Hundreds of trees may forgo chainsaw thanks to new deal
About six acres likely to be spared when removal starts Aug. 1
TIGARD - Plans are in the works to save hundreds of trees originally slated for removal from a 42-acre property on Hunziker Street next week.
Fred Fields, a retired manufacturing executive, has a permit to cut down 2,310 trees on land he owns off Southwest Hunziker Street directly across the street from Potso Dog Park.
Fields has owned the land for decades and said that cutting down the trees is a way to boost its property value to find a developer. The move has angered many neighbors who can do little to stop the private property owner from exercising his rights.
But Tigard associate planner Gary Pagenstecher said that the city and Fields have worked out a deal to save as many of the trees as possible.
Pagenstecher said that about 6 acres of land will be spared from chainsaws when work crews begin to cut down trees on Monday.
Fields was required to leave a 50-foot barrier of trees and shrubs between the cut trees and homes along Southwest Cherry Drive, but Pagenstecher said that boundary has been increased to a total of 140 feet, leaving about six acres worth of trees standing.
Pagenstecher couldn't say how many trees that is, but representatives of Fields commented that the number of trees saved would be 'several hundred.'
The deal allows Fields to take advantage of a new city tree code set to go into effect next year, which requires developers to maintain a certain amount of tree canopy on their property.
The code allows Fields to receive bonus credits for trees that would eventually need to be replanted on the site, said Todd Prager, city arborist.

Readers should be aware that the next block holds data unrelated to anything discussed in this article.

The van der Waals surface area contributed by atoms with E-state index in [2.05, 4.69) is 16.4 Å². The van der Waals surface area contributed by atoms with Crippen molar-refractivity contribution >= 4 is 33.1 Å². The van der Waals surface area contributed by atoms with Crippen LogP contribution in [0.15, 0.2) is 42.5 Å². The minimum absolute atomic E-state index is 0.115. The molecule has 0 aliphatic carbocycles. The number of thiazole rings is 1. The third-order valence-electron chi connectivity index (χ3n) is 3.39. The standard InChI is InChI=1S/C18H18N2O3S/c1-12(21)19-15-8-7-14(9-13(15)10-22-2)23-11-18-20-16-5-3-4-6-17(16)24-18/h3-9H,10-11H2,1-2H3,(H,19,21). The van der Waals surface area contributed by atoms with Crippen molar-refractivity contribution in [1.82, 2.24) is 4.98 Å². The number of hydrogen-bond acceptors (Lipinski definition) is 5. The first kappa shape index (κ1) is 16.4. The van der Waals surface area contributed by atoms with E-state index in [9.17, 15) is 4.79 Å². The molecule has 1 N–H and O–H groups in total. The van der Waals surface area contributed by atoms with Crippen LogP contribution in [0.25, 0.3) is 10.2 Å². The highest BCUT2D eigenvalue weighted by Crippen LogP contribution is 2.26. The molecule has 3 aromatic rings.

'It would make it easier for him to meet the city's tree requirements by preserving some of his trees,' Prager said, 'instead of needing to plant new ones.'
Tigard has strict laws about tree removal for development purposes, Prager said, but because Fields is a private land owner and has no intention of developing the land anytime soon, he is under no requirement to replant.
Fields' representatives said they agreed to the plan because Fields does hope to sell the land to developers sometime in the next few years when the economy improves.
Pagenstecher said that the deal isn't binding, and that Fields could decide to go back to the 50-foot buffer originally agreed upon.
'It's important to remember that they are voluntarily saving these trees,' Pagenstecher said. 'They are not required to.'
And the future of the six acres of trees isn't set in stone, the trees could be cut someday if the site is eventually developed, Pagenstecher said.
'This is an elective (Fields) has chosen,' Pagenstecher said. 'There are no guarantees other than (Fields') desire to maximize his benefit for development in the future.'
There is no word yet on what Fields will do with the felled trees as commercial forestry rules prevent him from selling or taking a tax write-off through donations.
Fields has said that the cut trees could be destroyed or stored on the property and left to rot.
The tree removal is expected to take about a month.